Using this data to steer your budget-allocation decisions will allow you to get the most out of your marketing budget.

When it comes to evaluating lead-generating campaigns, ROI calculations aren’t as straightforward as for ecommerce, but the same principle applies.

It’s still valuable to know how well a campaign generates leads, and this information still allows you to compare performance among other campaigns and other marketing platforms.

However, not knowing the ultimate sales revenue derived from a lead, means you aren’t tracking the actual ROI in that instance.

Determining the average value of a lead, and incorporating it into your data brings you closer to a ROI number, but it still falls short of true ROI because particular elements of your marketing may be sending you more profitable leads than others - and it isn’t possible to discern using this method.

Ideally, businesses who rely on leads are able to feed the value derived from each lead back into Google Analytics from their CRM. This feeding is possible to implement with some technical know-how and can enable true ROI measurements of your marketing efforts.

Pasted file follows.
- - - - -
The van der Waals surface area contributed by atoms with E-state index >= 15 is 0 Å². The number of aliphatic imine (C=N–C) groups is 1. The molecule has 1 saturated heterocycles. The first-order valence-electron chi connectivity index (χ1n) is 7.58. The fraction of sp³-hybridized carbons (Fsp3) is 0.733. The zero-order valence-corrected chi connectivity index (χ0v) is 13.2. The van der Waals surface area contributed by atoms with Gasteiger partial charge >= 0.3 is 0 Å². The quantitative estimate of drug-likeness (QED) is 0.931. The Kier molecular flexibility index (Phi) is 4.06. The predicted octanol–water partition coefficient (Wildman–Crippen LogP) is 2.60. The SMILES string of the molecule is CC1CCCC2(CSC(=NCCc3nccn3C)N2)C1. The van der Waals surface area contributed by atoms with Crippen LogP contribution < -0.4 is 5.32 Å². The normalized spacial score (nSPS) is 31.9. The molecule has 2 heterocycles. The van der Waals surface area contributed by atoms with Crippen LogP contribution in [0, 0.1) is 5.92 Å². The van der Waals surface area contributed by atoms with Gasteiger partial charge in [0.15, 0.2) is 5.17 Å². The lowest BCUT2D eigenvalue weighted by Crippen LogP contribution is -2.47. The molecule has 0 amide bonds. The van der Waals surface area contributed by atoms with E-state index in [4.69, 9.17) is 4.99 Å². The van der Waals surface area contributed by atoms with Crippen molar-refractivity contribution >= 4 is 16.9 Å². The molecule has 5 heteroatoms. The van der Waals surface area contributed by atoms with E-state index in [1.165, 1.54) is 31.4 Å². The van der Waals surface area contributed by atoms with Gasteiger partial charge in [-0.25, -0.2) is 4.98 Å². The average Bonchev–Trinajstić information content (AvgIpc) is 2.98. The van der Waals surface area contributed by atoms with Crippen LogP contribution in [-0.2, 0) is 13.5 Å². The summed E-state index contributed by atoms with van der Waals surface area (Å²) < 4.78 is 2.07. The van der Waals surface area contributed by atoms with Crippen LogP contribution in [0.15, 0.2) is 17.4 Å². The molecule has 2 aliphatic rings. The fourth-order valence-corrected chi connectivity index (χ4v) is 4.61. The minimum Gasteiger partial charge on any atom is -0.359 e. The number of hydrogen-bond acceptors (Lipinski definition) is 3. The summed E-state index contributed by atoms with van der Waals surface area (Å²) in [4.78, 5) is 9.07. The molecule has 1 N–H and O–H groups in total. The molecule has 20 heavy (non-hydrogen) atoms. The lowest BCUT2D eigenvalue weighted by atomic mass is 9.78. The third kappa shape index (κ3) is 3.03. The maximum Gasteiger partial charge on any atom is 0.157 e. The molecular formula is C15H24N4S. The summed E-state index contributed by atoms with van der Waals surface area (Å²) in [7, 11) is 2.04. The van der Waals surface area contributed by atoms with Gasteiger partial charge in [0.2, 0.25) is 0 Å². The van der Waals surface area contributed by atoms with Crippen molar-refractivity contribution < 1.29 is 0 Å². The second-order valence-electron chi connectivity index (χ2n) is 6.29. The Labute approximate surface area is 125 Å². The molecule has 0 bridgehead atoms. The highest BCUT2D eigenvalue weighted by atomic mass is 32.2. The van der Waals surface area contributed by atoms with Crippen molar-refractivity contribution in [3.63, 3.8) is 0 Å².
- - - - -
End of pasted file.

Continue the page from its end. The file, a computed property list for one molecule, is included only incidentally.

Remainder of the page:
Although not related to GTM, it’s worth mentioning GA4’s ability to record the source of a visit. This is another area where GA4 has limitations, which can fortunately be compensated for elsewhere.

Whenever possible, GA4 will indicate the website that sent a visitor, and it will go on to categorize traffic into channels, such as organic search and organic social (see [GA4] Default channel group).

However, within GA4, it isn’t always able to determine where a visitor has come from.

For example, GA4 may not recognise traffic from links embedded in emails or PDFs.

Furthermore, it may not be able to differentiate whether traffic from Facebook is from advertising, which should be categorized as ‘paid’, or from posts, which should be categorized ‘organic’.

To resolve this issue, marketers can append information to the end of their landing-page URLs.